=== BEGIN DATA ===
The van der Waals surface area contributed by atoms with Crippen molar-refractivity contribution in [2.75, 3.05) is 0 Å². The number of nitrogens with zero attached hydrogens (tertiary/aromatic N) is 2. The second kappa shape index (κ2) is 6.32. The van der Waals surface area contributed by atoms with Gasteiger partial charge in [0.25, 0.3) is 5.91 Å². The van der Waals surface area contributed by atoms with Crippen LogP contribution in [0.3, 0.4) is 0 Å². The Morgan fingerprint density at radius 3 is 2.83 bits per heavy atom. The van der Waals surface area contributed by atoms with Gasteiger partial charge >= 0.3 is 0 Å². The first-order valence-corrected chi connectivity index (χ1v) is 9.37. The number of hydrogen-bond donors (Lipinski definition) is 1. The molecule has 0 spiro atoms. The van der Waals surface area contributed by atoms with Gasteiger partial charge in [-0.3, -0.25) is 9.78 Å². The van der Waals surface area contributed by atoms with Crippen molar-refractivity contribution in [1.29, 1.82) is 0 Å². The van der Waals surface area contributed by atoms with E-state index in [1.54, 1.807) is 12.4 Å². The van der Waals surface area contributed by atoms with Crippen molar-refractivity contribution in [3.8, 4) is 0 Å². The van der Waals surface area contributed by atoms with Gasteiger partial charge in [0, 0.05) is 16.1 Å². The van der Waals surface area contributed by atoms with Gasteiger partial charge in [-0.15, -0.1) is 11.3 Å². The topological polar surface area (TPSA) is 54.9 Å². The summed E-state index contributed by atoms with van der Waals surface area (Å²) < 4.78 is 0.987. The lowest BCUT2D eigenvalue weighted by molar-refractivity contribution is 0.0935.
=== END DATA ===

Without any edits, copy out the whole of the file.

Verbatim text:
The van der Waals surface area contributed by atoms with Crippen molar-refractivity contribution in [2.75, 3.05) is 0 Å². The number of nitrogens with zero attached hydrogens (tertiary/aromatic N) is 2. The second kappa shape index (κ2) is 6.32. The van der Waals surface area contributed by atoms with Gasteiger partial charge in [0.25, 0.3) is 5.91 Å². The van der Waals surface area contributed by atoms with Crippen LogP contribution in [0.3, 0.4) is 0 Å². The Morgan fingerprint density at radius 3 is 2.83 bits per heavy atom. The van der Waals surface area contributed by atoms with Gasteiger partial charge >= 0.3 is 0 Å². The first-order valence-corrected chi connectivity index (χ1v) is 9.37. The number of hydrogen-bond donors (Lipinski definition) is 1. The molecule has 0 spiro atoms. The van der Waals surface area contributed by atoms with Gasteiger partial charge in [-0.3, -0.25) is 9.78 Å². The van der Waals surface area contributed by atoms with Crippen molar-refractivity contribution in [1.29, 1.82) is 0 Å². The van der Waals surface area contributed by atoms with E-state index in [1.54, 1.807) is 12.4 Å². The van der Waals surface area contributed by atoms with Crippen molar-refractivity contribution in [3.8, 4) is 0 Å². The van der Waals surface area contributed by atoms with Gasteiger partial charge in [0, 0.05) is 16.1 Å². The van der Waals surface area contributed by atoms with Gasteiger partial charge in [-0.15, -0.1) is 11.3 Å². The topological polar surface area (TPSA) is 54.9 Å². The summed E-state index contributed by atoms with van der Waals surface area (Å²) < 4.78 is 0.987. The lowest BCUT2D eigenvalue weighted by molar-refractivity contribution is 0.0935.